ComiXology Launches Unlimited Reading Service for Monthly Fee

ComiXology logo

It’s what fans want — sort of. ComiXology has launched ComiXology Unlimited, an all-you-can-read browsing service. It’s $5.99 a month; you get a 30-day free trial; and it includes downloads for offline reading. What it doesn’t include is DC or Marvel titles.

Publishers participating include:

  • Image Comics
  • Dark Horse Comics
  • IDW Publishing
  • BOOM! Studios
  • Dynamite Entertainment
  • Oni Press
  • Archie Comics
  • Valiant Entertainment
  • Fantagraphics
  • Humanoids
  • Kodansha Comics

ComiXology Unlimited

The offerings are selected titles only, so check if there’s something you want before you sign up. You can easily determine which titles are included by looking them up at ComiXology; those available display “Unlimited” banners. Aside from DC and Marvel, other featured publishers not participating are Monkeybrain, Avatar, and Viz.

Other caveats apply: You have to use a credit card (no debit cards). It’s US only for now. It requires merging with an Amazon account. Not all issues of any given series are available, with most providing a kind of “sample” first arc or similar.

Since Marvel has its own subscription program, at a higher price, that leaves DC as the only major American comics publisher without a monthly subscription method to read titles. Since they’re currently working on rebooting to emphasize their history, I hope that’s something they’re looking into.

Update: Comic Book Resources interviewed CEO David Steinberger about the new program.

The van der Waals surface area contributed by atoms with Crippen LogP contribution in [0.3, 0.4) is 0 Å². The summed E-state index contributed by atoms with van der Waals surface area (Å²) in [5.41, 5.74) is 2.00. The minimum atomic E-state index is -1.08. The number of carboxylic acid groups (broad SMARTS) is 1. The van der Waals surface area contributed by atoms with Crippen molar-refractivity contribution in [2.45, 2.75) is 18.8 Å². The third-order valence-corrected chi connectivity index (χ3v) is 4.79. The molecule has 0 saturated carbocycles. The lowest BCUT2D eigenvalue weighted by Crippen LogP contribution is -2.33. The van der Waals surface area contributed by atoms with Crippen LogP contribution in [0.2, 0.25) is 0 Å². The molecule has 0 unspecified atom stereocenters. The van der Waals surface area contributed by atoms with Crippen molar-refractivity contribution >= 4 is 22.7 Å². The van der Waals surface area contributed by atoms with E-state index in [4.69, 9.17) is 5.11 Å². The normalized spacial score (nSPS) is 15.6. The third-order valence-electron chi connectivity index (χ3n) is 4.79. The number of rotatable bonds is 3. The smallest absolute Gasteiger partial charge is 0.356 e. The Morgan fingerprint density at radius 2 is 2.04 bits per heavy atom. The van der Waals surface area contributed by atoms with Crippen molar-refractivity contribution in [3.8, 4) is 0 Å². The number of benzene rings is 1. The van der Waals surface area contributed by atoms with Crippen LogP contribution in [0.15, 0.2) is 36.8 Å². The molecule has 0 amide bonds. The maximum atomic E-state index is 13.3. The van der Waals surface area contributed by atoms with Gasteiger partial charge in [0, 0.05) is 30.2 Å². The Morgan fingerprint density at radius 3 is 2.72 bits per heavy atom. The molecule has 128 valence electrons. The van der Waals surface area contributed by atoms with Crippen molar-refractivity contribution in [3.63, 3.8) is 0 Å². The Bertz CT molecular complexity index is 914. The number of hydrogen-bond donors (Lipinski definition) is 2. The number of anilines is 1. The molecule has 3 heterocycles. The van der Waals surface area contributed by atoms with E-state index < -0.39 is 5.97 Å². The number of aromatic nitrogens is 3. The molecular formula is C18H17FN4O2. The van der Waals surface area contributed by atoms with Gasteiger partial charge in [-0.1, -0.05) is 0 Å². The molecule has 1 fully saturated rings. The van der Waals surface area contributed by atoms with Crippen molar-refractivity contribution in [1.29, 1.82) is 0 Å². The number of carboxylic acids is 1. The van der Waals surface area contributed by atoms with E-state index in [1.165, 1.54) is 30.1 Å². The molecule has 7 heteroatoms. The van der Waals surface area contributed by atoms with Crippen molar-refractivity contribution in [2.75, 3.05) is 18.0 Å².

• Jer

    I suspect that DC doesn’t have an “Unlimited” catalog because of their successful bookstore strategy. DC has been doing the collection game far longer and far better than Marvel and so has a lot more of an income stream to lose if they go to an unlimited model and it cuts into their collection sales. Even their backlist can cycle in and out of print for quite a long time – how many different versions of the Alan Moore collections have they done over the years? Or versions of the “Greatest Batman Stories Ever Told”? Even these recent 75th anniversary collections for various characters are basically expanded versions of those “Greatest X Stories” series – how many fewer of those would they sell if they had some version of Marvel’s unlimited that people subscribed to? And how many subscribers would it take to make up that difference? Those are the kinds of questions that I’m sure are being asked before DC is willing to take part in any kind of “unlimited” strategy.

  • That’s very true, and part of this we haven’t seen work out yet. Expanding on your points — will having titles (if only a limited number) available mean people are more willing to wait for digital copies to roll onto the Unlimited offering instead of buying future issues digitally? How will this affect the market overall?

  • Jer

    I agree – and now that I’ve looked at what Comixology is doing I think they do too. Because this isn’t really a Marvel unlimited service or a “Netflix for comics” – this seems to me more like an Amazon Prime model. They have the first handful of issues or trade collection volumes out on the service for a lot of the books they have there and hoping that people will be interested enough to buy the next volumes once they’ve finished with the issues that the “unlimited” service has to offer.

    If that’s what they’re doing – and right now it looks like it is – it’s something that could work. The problem with it is that I strongly suspect that “volume 1” of any series is the most frequently purchased volume and so the balancing act between what Comixology might be paying to the publisher to offer it vs. how much the publisher might make just keeping it for sale digitally will be tough to figure out. Also it won’t quite be what subscribers really want and that could be an issue long term – the Marvel Unlimited model has set expectations pretty high even though I doubt any other publisher is in the right place to actually do what Marvel’s doing.

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